…Observed The Helicopter In A Nose Down Attitude Of Nearly 90°

Location: Cornwall, NY Accident Number: ERA22FA010
Date & Time: October 10, 2021, 13:57 Local Registration: N637HP
Aircraft: Robinson Helicopter Company R44 II Injuries: 1 Fatal
Flight Conducted Under: Part 91: General aviation – Personal

On October 10, 2021, at 1357 eastern daylight time, a Robinson R44 II, N637HP, was destroyed when it was involved in an accident in Cornwall, New York. The pilot was fatally injured. The helicopter was operated as a Title 14 Code of Federal Regulations Part 91 personal flight.

According to fueling records, the pilot purchased 24.6 gallons of fuel prior to his departure from Floyd Bennet Memorial Airport (GFL), Glenn Falls, New York, about 1247. The destination was MacArthur Airport (ISP), Ronkonkoma, New York, where the helicopter was based.

According to Federal Aviation Administration (FAA) preliminary tracking data, at 1356, as the helicopter was flying southbound over the center of the Hudson River at an altitude of about 1,700 ft mean sea level (msl) it began a climbing right turn toward the west bank of the river. As it reached the shoreline, it turned right again and flew toward the northwest for about 1/4 mile, before it descended and turned left about 90°. The recorded data ended about 120 yards north of the accident site. The entire flight was about 70 minutes and the accident site was located about 120 nautical miles south of GFL. A witness located on a hiking trail about 0.1 mile southeast of the accident site reported hearing the helicopter’s engine “falter and die.” One to two seconds later, he heard a swishing sound, which he attributed to the helicopter “spinning” or being “out of control,” however he could not see the helicopter due to the tree canopy. Shortly thereafter, he heard a series of loud noises that he described as “backfires, at machine gun speed” for about 2 seconds, which he surmised was “the engine catching and the rotors slapping,” and then the sounds stopped. He reported that the visibility was “clear,” the clouds were higher than the mountain peaks, there was no fog over the river, and he could see the river clearly from his location on the hiking trail.

A second witness located about 1/2-mile northwest of the accident site reported hearing a “loud noise” that he believed was the helicopter’s engine. When he turned toward the noise, he observed the helicopter in a nose down attitude of nearly 90°, travelling at a “high speed…straight down.” The witness lost sight of the helicopter as it descended below a tree line; shortly thereafter he “heard it crash.”

Examination of the accident scene revealed a debris path that was about 150 ft long and oriented on a heading of about 188° magnetic. It began with damaged treetops and broken limbs, where the tail rotor assembly and fragments of the tail rotor guard were located. The main impact crater, which contained fragmented landing gear components was about 60 ft from the initial tree strike, with the main wreckage located about 60 ft beyond the impact crater. The fuselage was fragmented and compressed from the nose toward the rear seats. All flight control attachment fittings remained attached at their ends. The push-pull tubes between the servos and the swashplate remained intact. All other flight control push-pull tubes were fractured, some in multiple locations, consistent with overload. The sprag clutch operated normally and smoothly when rotated by hand. All four main drive belts were intact and found in place around both drive sheaves. The upper drive sheave had impact marks on the front and rear faces adjacent to the clutch centering strut and fuselage frame tubes, respectively. A 3-inch imprint consistent with the starter ring gear was present in the grooves of the upper sheave. The main and auxiliary fuel tanks were impact damaged; their bladders were breached, and a trace amount of fuel remained in the bladders.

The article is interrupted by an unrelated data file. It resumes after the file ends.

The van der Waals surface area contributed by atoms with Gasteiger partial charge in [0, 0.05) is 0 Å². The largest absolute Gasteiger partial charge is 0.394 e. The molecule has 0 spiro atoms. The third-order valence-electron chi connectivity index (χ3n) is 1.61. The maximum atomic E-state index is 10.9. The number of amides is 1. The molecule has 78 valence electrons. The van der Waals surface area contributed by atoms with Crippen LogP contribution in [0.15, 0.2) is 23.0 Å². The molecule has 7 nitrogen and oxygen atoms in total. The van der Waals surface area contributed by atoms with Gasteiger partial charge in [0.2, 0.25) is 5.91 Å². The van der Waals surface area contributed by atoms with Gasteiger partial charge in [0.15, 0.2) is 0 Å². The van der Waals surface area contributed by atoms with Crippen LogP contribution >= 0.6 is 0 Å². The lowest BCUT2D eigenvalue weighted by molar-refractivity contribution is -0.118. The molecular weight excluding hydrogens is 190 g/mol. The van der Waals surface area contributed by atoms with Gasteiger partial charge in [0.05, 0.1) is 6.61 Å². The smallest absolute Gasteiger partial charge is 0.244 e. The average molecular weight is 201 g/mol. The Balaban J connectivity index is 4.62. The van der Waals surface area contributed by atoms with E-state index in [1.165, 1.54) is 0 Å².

Some vegetation surrounding the impact crater and the main wreckage showed evidence of fuel blight. The engine crankshaft rotated smoothly when turned by hand at the cooling fan. Crankshaft and valvetrain continuity were confirmed as the crankshaft was rotated. The accessory case cover was fractured with some portions missing, exposing the accessory gears. Thumb suction and compression was attained on all 6 cylinders. A borescope examination of all cylinders revealed no internal damage or anomalies. Both magnetos were found separated from the engine. The left magneto was fractured in half and with the lower half not recovered. The right magneto has some impact damage to the top near the condenser but was otherwise intact. It would not produce spark on any leads when tested. The fuel servo was separated from the engine and partially fragmented. The butterfly valve was open about 75% and could not be moved by hand. The inlet screen was absent of debris and liquid with an odor consistent with aviation fuel drained out of the servo when the screen was removed. The servo regulator section was partially disassembled and no damage to the internal rubber diaphragms or other components noted.

The air filter box was separated from the engine, the filter element was clean and unobstructed. The 1345 weather conditions reported at New York Stewart International Airport (SWF), located about 7 miles northwest of the accident site at an elevation of 491 ft msl, included an overcast cloud ceiling at 1,500 ft, visibility 5 miles in mist. At the time of the accident a National Weather Service airman’s meteorological information advisory was in effect for the accident area and the intended destination, warning of possible instrument flight rules weather conditions.

The helicopter was retained for further examination.

FMI: www.ntsb.gov